Other than its use for managing dependencies, I am finding little use for it.
That's because you don't get it :) Dependencies management is only a small part of Maven, Maven has really much more. Quoting Maven: The Definitive Guide:
Maven is a project management tool which encompasses a project object model, a set of standards, a project lifecycle, a dependency management system, and logic for executing plugin goals at defined phases in a lifecycle. When you use Maven, you describe your project using a well-defined project object model, Maven can then apply cross-cutting logic from a set of shared (or custom) plugins.
Maven uses convention over configuration with lots of useful defaults (directory locations, a defined life-cycle, a set of common plugins that know how to build and assemble software), Maven provides a common interface to build project (unlike Ant, you know how to do things like running tests, packaging, etc with every project, no need to open the build script to find out how it's done), Maven implements reuse through maven plugins (build logic is embedded into plugins for DRY purpose, you don't have to repeat yourself over and over, you don't have to copy/paste parts of your build scripts), Maven has a Project Object Model that allows you to describe your project through meta-data (this enables dependency management, remote repositories, reuse of build logic, tool integration, artifacts search...).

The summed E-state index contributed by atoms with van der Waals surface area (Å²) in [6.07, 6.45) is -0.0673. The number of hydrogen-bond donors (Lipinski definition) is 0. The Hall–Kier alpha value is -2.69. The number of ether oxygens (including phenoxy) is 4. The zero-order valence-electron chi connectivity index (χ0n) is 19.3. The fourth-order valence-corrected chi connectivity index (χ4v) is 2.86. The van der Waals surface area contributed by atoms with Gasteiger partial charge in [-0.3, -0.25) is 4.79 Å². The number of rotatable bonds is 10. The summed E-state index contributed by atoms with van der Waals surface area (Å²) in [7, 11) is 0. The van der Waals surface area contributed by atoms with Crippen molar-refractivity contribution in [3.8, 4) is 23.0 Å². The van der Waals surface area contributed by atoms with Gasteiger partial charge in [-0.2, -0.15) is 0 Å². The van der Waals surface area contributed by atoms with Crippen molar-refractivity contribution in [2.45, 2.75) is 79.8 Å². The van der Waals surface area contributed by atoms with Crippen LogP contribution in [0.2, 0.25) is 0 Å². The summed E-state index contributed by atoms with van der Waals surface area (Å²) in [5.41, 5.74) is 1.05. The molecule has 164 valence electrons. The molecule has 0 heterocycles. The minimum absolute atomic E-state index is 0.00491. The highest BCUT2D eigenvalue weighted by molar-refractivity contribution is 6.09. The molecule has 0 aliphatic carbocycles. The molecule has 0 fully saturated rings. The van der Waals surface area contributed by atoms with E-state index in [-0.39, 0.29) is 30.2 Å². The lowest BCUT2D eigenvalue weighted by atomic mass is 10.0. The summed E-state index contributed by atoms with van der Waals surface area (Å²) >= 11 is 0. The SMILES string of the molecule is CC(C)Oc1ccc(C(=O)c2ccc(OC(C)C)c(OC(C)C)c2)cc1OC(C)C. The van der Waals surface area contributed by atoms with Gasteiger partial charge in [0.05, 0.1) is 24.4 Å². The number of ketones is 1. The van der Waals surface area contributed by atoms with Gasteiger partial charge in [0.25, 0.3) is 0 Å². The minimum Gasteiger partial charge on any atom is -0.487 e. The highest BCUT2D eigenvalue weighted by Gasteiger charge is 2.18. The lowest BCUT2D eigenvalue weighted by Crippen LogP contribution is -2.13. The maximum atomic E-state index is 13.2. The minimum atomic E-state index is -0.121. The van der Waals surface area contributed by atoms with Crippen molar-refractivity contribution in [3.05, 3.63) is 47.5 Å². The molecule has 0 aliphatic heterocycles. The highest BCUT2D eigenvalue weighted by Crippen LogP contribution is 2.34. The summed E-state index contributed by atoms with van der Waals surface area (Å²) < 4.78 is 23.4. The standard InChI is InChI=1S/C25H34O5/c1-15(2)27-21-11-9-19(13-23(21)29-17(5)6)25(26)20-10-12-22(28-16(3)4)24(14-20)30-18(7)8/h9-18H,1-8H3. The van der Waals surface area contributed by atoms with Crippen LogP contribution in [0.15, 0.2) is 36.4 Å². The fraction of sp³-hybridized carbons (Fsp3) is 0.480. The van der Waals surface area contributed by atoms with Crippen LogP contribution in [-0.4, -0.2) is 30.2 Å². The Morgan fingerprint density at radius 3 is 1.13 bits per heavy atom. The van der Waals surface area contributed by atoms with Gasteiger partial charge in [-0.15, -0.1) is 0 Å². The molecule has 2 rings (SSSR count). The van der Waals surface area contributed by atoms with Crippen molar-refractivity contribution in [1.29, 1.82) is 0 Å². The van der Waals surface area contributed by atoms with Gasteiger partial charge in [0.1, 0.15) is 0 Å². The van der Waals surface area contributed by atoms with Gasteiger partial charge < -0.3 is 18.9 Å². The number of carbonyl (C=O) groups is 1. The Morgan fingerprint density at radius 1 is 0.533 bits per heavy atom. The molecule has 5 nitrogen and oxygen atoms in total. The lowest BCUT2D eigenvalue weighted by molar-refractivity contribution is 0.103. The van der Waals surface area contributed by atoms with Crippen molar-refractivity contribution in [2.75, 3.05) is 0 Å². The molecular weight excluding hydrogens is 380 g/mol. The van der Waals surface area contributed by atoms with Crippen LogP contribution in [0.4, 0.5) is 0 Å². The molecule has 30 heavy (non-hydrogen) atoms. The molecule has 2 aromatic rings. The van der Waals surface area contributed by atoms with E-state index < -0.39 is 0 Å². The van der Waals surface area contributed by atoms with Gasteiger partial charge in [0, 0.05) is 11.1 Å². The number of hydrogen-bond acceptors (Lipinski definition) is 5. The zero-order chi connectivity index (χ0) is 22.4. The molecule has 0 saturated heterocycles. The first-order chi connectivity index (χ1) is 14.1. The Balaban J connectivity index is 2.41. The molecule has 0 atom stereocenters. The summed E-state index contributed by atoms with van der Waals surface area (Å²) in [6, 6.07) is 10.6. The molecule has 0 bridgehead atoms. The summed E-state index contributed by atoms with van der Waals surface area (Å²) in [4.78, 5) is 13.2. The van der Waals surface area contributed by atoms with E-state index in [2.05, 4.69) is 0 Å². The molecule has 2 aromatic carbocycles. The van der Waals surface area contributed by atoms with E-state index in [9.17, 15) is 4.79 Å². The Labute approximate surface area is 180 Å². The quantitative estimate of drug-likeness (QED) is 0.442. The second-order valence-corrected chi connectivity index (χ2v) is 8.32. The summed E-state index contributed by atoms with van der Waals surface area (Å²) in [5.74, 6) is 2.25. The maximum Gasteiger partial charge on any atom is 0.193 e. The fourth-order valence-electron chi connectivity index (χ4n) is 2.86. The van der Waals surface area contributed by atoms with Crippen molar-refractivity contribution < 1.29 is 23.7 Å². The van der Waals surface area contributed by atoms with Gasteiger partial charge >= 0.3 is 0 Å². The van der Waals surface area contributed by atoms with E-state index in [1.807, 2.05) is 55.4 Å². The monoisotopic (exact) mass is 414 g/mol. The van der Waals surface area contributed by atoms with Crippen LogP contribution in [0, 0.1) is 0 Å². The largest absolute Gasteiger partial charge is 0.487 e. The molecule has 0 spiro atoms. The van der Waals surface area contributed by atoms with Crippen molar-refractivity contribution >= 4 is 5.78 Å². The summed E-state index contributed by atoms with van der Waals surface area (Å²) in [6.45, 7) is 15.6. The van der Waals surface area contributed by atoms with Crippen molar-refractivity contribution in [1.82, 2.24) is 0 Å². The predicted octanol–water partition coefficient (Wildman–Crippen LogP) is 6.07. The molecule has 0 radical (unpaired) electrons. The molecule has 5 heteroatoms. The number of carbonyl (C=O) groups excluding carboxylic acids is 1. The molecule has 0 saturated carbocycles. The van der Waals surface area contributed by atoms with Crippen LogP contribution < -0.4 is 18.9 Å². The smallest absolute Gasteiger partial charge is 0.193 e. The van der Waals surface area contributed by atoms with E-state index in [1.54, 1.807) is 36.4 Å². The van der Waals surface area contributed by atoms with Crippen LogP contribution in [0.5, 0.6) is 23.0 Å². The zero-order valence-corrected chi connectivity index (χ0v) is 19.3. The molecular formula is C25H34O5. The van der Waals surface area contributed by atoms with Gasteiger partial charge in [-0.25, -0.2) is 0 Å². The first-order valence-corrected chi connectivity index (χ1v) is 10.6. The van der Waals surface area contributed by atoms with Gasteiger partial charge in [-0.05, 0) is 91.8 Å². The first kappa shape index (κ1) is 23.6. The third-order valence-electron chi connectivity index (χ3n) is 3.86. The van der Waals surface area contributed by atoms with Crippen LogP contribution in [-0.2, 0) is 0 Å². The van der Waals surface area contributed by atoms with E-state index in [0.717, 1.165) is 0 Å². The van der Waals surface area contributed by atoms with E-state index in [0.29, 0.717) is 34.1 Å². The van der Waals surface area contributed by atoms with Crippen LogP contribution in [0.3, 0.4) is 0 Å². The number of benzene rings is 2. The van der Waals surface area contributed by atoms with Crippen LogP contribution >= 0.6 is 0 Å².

So, because Maven provides a lingua franca or shared language for project management, comparing Maven vs. Ant (+ Ivy if you want), Maven vs. Buildr, Maven vs. Gradle is like comparing apples to oranges, the comparison is just irrelevant.
Is such a combination common? I am thinking of making it permanent in my project.
Well, no, that's really not the maven way of doing things. This might seem tempting (because you have the feeling that you regain control because you understand what is happening with Ant) but you are actually repeating yourself again and losing all advantages of Maven. Sure, there is some learning curve with Maven and I'm not saying you'll learn it in one night but once you'll get it, you'll feel the power. I'd thus recommend to keep trying, to ask questions on the mailing list or here on SO, to read the Maven Book, etc. But don't give up.